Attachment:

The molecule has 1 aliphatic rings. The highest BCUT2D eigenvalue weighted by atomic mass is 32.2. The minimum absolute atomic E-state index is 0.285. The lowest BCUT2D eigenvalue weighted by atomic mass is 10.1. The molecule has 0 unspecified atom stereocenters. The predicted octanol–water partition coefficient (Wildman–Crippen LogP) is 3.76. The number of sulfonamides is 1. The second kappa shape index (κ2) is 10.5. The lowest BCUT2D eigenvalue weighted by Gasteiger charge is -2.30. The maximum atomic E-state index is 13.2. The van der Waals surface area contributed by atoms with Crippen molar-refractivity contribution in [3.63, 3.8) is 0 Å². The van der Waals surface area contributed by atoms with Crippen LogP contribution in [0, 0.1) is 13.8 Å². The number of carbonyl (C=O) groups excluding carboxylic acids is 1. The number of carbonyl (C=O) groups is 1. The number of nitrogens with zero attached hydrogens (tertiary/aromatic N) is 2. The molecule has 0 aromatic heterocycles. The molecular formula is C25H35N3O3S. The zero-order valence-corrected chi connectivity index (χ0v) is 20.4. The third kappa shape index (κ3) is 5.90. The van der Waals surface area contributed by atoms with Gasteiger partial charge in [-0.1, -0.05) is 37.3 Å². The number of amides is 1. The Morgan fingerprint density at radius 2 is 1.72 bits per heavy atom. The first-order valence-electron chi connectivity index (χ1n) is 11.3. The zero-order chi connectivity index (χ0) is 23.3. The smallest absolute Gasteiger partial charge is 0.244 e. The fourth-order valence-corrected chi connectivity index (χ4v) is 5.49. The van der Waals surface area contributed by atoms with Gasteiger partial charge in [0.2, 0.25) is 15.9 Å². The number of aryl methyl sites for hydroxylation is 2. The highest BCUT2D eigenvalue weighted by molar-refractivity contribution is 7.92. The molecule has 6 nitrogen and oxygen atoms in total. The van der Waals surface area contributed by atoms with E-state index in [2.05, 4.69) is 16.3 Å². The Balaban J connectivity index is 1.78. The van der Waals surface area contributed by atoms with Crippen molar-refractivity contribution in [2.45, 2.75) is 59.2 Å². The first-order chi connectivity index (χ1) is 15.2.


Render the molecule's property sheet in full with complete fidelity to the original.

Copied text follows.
The molecule has 1 aliphatic rings. The highest BCUT2D eigenvalue weighted by atomic mass is 32.2. The minimum absolute atomic E-state index is 0.285. The lowest BCUT2D eigenvalue weighted by atomic mass is 10.1. The molecule has 0 unspecified atom stereocenters. The predicted octanol–water partition coefficient (Wildman–Crippen LogP) is 3.76. The number of sulfonamides is 1. The second kappa shape index (κ2) is 10.5. The lowest BCUT2D eigenvalue weighted by Gasteiger charge is -2.30. The maximum atomic E-state index is 13.2. The van der Waals surface area contributed by atoms with Crippen molar-refractivity contribution in [3.63, 3.8) is 0 Å². The van der Waals surface area contributed by atoms with Crippen LogP contribution in [0, 0.1) is 13.8 Å². The number of carbonyl (C=O) groups excluding carboxylic acids is 1. The number of carbonyl (C=O) groups is 1. The number of nitrogens with zero attached hydrogens (tertiary/aromatic N) is 2. The molecule has 0 aromatic heterocycles. The molecular formula is C25H35N3O3S. The zero-order valence-corrected chi connectivity index (χ0v) is 20.4. The third kappa shape index (κ3) is 5.90. The van der Waals surface area contributed by atoms with Gasteiger partial charge in [-0.1, -0.05) is 37.3 Å². The number of amides is 1. The Morgan fingerprint density at radius 2 is 1.72 bits per heavy atom. The first-order valence-electron chi connectivity index (χ1n) is 11.3. The zero-order chi connectivity index (χ0) is 23.3. The smallest absolute Gasteiger partial charge is 0.244 e. The fourth-order valence-corrected chi connectivity index (χ4v) is 5.49. The van der Waals surface area contributed by atoms with Gasteiger partial charge in [0.2, 0.25) is 15.9 Å². The number of aryl methyl sites for hydroxylation is 2. The highest BCUT2D eigenvalue weighted by molar-refractivity contribution is 7.92. The molecule has 6 nitrogen and oxygen atoms in total. The van der Waals surface area contributed by atoms with E-state index in [2.05, 4.69) is 16.3 Å². The Balaban J connectivity index is 1.78. The van der Waals surface area contributed by atoms with Crippen molar-refractivity contribution in [2.45, 2.75) is 59.2 Å². The first-order chi connectivity index (χ1) is 15.2.